Indianapolis, Indiana     Attorney General of Indiana

Deputy Attorney General
Indianapolis, Indiana


Appellant-Defendant,         )
vs.                          )    No. 07A01-0210-PC-393
STATE OF INDIANA,            )
Appellee-Plaintiff.          )

The Honorable Judith A. Stewart, Judge
Cause No. 07C01-9701-CF-4

October 28, 2003


Case Summary

    Christy Williamson appeals the denial of his petition for post-conviction relief. We affirm. See footnote

    The sole issue we address is whether the post-conviction court erred in concluding that Williamson’s appellate counsel was not ineffective.

    On December 24, 1996, a fire started in a gift shop owned by Williamson. The shop was located within a mall in Nashville. The fire eventually caused the entire mall structure to collapse, destroying the property of five other individuals or businesses. Each of these five individuals or businesses suffered over $5,000 in damages. A fire investigator opined that the fire had no accidental ignition source and was the result of arson. Williamson was charged with, convicted of, and sentenced for five counts of arson as Class B felonies.
    Williamson directly appealed his convictions. After filing a brief on October 20, 1999, Williamson’s appellate attorney sent a detailed letter explaining why he had raised the two issues he had raised, specifically challenging the admission of an audiotape of a fire investigator’s interview of Williamson and the trial court’s response to a jury question, while not raising other issues. The attorney explicitly opined that Williamson’s five arson convictions did not “merge.” On April 28, 2000, this court affirmed Williamson’s convictions in a memorandum decision. Williamson v. State, No. 07A01-9812-CR-453 (Ind. Ct. App. Apr. 28, 2000). Our supreme court originally granted transfer, but later determined that transfer was improvidently granted.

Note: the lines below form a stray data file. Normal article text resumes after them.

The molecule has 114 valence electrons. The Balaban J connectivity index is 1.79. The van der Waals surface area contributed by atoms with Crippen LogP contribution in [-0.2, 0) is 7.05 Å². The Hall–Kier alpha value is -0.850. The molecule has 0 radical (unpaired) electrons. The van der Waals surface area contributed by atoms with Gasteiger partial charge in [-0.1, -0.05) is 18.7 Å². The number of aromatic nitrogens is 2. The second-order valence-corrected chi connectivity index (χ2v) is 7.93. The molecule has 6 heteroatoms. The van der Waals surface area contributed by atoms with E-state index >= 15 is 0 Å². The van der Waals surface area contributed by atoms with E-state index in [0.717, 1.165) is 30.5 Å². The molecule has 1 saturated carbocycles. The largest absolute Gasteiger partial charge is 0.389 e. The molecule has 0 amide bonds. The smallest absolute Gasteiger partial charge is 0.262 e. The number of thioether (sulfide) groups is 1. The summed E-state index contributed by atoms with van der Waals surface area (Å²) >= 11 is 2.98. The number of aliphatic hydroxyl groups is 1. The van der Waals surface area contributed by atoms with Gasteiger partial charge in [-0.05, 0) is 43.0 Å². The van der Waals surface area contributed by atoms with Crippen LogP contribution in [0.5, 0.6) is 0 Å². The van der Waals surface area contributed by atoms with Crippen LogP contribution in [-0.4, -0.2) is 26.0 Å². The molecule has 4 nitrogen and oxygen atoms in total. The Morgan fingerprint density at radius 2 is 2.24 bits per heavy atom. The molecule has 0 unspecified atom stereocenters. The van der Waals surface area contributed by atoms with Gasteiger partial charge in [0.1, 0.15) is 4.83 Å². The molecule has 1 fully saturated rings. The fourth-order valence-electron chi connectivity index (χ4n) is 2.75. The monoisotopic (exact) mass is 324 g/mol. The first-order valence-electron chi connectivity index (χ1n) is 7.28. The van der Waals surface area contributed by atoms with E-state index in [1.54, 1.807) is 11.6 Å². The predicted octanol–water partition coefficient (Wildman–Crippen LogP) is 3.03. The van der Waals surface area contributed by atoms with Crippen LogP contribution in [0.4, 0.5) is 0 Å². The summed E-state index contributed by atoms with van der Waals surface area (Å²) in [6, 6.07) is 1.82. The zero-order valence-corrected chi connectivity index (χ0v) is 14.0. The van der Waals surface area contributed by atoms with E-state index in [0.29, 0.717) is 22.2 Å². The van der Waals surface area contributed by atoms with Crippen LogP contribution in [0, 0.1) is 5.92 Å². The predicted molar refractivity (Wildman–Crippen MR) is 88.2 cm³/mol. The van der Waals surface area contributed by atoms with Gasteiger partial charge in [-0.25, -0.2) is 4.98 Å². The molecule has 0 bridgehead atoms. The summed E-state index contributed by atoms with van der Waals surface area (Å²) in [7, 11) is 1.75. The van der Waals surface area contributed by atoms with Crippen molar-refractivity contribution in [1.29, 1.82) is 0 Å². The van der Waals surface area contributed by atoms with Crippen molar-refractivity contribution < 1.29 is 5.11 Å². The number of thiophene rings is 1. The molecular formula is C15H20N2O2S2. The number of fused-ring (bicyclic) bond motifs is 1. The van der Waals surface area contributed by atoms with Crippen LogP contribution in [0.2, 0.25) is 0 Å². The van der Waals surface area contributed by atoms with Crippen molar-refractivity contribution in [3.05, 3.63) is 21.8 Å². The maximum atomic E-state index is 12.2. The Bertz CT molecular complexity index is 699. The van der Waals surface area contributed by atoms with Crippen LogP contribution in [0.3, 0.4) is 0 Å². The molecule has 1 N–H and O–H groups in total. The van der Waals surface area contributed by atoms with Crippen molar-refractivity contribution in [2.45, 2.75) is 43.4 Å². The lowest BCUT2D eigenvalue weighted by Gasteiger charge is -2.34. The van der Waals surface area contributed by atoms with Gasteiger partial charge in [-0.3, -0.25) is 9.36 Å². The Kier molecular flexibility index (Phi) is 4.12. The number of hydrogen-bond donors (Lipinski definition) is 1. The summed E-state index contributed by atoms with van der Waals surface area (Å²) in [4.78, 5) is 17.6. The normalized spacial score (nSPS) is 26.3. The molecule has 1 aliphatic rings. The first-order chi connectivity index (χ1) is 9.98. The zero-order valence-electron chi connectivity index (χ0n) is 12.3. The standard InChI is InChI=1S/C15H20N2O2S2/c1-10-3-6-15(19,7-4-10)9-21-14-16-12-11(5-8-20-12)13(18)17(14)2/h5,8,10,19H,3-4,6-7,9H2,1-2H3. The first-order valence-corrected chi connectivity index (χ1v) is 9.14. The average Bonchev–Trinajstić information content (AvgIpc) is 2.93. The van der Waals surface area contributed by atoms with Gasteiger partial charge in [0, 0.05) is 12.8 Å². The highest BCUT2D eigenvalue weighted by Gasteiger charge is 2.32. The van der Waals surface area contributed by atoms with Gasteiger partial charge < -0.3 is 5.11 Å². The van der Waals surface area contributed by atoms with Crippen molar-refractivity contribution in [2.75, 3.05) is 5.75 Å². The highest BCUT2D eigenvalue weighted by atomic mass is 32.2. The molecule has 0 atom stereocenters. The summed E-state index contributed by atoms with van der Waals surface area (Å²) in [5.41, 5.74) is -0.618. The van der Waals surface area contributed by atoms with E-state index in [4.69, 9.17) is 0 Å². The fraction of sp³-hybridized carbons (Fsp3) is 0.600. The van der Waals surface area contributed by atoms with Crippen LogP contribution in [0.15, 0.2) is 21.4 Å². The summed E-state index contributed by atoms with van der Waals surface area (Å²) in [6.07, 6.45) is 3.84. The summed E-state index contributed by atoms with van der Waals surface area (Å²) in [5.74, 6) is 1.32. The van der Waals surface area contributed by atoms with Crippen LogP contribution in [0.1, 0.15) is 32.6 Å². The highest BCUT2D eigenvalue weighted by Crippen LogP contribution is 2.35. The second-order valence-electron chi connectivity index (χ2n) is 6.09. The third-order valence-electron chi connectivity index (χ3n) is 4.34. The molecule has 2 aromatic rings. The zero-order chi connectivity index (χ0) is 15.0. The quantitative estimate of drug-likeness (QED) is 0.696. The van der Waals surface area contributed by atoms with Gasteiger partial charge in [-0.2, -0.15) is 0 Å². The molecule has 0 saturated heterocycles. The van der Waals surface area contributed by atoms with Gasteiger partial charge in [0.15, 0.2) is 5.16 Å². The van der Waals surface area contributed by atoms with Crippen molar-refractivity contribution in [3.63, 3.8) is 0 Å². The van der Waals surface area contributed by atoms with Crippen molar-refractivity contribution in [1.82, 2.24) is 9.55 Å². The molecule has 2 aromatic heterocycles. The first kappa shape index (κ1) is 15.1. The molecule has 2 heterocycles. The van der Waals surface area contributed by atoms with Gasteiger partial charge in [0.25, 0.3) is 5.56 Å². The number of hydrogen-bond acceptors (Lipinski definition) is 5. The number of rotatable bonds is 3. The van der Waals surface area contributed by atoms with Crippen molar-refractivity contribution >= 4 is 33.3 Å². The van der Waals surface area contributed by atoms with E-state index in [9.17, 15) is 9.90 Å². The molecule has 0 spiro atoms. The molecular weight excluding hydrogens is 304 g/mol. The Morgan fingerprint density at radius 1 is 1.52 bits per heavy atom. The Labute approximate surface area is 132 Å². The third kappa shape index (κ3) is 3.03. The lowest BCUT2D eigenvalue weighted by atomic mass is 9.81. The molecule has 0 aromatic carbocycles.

On June 13, 2000, Williamson’s appellate attorney wrote another letter to him explaining that a decision handed down by this court on April 20, 2000, “can be relied upon to argue that Richardson [v. State] does provide a basis to have all but one of your arson convictions vacated and set aside [on double jeopardy grounds].” Post-Conviction Ex. 1. That decision was Belser v. State, 727 N.E.2d 457 (Ind. Ct. App. 2000), trans. denied. Nevertheless, the attorney also stated that when he had filed Williamson’s brief, he did not believe that Richardson supported a double jeopardy claim in Williamson’s case.
    On April 3, 2002, Williamson filed a petition for post-conviction relief, alleging that his appellate counsel was ineffective for not arguing that his five convictions for arson arising out of one fire constituted double jeopardy. On August 8, 2002, the post-conviction court concluded that Williamson received effective assistance and denied his petition for relief. Williamson now appeals.

    Williamson presents his argument that the five arson convictions represent a double jeopardy violation both as a freestanding claim of error and as an ineffective assistance of appellate counsel claim. However, issues available but not raised on direct appeal are waived in a subsequent post-conviction relief proceeding. Allen v. State, 749 N.E.2d 1158, 1163 (Ind. 2001), cert. denied, 535 U.S. 1061, 122 S. Ct. 1925 (2002). “[C]omplaints that something went awry at trial are generally cognizable only when they show deprivation of the right to effective counsel or issues demonstrably unavailable at the time of trial or direct appeal.” Sanders v. State, 765 N.E.2d 591, 592 (Ind. 2002). Because Williamson does not argue that the double jeopardy issue was demonstrably unavailable at the time of his appeal, we will only address his claim that he received ineffective assistance of appellate counsel.